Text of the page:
Note to CFOs in the manufacturing sector: If it seems like your people are working a lot harder these days, you are not alone.
According to the Bureau of Labor Statistics, the productivity of workers engaged in the manufacture of durable goods was a whopping 10 percent higher in the last quarter of 2000 than in the same quarter of 1999.
Overall output by these same workers grew by 7.9 percent during this period, despite a 1.9 percent drop in the number of hours actually worked.
Reflective of the downturn that began to be noted at the end of 2000, actual hours worked throughout manufacturing firms decreased at a 6.6 percent annual rate during the final quarter.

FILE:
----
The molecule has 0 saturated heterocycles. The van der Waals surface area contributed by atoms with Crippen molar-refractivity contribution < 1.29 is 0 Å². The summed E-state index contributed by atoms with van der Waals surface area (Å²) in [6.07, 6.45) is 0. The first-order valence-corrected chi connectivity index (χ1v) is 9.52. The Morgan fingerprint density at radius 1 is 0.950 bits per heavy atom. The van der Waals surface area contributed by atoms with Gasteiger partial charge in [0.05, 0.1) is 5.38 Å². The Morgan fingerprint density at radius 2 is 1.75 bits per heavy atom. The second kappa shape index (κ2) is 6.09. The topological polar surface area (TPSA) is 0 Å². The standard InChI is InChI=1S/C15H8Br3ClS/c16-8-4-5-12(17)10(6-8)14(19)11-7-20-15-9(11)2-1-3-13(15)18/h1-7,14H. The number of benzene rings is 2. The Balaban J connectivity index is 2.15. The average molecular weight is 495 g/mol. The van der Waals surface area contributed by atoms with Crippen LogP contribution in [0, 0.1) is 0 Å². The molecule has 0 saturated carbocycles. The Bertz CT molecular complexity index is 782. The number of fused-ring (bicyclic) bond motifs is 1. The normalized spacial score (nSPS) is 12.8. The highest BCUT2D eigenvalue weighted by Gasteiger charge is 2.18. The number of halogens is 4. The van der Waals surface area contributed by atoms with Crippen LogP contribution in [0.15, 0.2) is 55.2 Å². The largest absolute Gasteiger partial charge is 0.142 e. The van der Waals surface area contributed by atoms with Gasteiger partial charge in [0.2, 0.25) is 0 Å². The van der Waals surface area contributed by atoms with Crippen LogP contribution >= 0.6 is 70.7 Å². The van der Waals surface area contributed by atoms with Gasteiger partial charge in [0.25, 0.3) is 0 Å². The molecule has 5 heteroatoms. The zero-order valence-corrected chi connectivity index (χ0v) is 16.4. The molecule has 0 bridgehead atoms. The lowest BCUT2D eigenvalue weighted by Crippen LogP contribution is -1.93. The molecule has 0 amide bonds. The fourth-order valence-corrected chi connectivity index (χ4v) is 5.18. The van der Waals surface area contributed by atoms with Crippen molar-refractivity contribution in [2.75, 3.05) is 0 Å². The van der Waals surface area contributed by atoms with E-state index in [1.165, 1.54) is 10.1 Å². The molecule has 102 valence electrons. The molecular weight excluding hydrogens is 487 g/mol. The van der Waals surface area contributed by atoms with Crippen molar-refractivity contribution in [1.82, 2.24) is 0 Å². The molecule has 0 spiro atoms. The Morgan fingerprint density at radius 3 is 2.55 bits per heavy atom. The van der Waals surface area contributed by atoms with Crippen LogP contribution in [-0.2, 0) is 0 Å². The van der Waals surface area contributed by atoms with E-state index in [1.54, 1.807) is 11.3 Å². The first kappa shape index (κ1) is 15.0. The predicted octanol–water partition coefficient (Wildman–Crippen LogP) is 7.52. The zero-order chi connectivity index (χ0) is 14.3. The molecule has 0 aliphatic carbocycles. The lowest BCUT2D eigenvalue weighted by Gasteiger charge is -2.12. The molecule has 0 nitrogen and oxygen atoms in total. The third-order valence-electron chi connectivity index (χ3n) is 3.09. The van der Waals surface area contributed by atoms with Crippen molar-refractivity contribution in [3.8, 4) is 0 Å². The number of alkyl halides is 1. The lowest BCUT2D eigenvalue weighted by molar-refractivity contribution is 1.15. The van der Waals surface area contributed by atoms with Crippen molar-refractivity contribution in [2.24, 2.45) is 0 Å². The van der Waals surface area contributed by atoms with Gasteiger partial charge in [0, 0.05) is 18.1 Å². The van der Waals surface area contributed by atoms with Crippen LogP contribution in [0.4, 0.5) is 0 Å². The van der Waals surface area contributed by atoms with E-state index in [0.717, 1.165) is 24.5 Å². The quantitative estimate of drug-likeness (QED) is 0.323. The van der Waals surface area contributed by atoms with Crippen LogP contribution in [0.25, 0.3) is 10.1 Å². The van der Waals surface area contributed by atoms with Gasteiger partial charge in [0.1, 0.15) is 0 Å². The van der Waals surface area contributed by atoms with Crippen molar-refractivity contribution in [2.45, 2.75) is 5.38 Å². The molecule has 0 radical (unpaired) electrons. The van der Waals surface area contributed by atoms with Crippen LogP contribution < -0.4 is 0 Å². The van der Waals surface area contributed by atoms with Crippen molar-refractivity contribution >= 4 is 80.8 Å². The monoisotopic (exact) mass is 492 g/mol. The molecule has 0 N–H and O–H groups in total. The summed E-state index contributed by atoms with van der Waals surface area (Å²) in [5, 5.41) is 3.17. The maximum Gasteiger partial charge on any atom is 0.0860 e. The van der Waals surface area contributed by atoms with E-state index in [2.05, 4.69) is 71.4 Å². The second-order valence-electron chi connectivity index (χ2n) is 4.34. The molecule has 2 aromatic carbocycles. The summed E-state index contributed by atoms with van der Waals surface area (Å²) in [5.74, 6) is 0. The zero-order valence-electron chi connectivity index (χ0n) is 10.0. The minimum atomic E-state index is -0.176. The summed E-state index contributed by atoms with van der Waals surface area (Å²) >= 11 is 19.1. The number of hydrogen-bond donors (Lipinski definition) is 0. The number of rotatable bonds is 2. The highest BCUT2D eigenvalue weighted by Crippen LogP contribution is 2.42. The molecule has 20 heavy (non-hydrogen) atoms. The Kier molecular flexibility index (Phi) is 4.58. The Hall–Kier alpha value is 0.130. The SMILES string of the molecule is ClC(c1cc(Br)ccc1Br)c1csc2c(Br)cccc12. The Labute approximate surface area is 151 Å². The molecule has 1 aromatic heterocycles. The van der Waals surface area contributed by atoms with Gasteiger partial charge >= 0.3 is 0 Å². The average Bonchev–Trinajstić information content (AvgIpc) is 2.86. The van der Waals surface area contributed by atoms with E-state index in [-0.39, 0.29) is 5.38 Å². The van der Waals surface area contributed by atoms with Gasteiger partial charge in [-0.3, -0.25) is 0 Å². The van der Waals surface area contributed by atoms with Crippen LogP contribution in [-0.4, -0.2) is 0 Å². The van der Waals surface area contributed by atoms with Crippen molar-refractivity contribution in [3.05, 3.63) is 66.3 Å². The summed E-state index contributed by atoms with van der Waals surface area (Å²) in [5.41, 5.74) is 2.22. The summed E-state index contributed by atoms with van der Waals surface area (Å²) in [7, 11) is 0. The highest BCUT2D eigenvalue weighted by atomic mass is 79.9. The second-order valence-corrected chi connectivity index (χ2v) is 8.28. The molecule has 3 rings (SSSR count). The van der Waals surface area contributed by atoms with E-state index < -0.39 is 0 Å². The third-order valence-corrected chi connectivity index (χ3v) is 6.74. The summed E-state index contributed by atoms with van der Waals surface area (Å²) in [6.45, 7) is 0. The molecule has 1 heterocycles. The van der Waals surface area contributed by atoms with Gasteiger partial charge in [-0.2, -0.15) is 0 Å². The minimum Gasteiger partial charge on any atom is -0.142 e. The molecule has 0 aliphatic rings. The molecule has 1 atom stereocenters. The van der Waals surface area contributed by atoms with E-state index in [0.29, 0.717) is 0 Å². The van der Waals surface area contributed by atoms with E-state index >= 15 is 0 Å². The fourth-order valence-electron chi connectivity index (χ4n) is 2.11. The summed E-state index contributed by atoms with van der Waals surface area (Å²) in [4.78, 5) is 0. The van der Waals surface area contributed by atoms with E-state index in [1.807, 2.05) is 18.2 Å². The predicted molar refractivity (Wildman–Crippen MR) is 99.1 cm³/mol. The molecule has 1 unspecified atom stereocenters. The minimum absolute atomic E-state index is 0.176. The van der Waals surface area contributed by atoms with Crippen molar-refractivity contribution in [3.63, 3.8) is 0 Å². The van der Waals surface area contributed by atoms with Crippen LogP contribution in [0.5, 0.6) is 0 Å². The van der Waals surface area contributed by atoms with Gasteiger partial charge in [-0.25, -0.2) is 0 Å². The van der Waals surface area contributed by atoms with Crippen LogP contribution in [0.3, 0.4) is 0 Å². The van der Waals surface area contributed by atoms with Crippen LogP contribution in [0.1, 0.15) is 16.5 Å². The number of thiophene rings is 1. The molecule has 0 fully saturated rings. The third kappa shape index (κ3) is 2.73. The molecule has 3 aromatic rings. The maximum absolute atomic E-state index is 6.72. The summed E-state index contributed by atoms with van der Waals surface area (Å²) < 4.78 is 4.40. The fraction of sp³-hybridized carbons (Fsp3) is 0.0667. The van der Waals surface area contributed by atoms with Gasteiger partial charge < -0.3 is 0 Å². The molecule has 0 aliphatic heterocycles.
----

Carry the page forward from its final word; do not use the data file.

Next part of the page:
But if fewer workers were essentially producing the same amount of goods late last year, they were at least compensated well for this extra effort: Hourly compensation throughout manufacturing firms increased at an 8.6 percent annual rate during the fourth quarter (5.7 percent, taking changes in consumer prices into account).
For durable goods, this spike was 9.6 percent (or 6.7 percent in “real” terms). The cost of hourly compensation for firms manufacturing non- durables rose 6.8 percent (or 4 percent). For the complete data, click here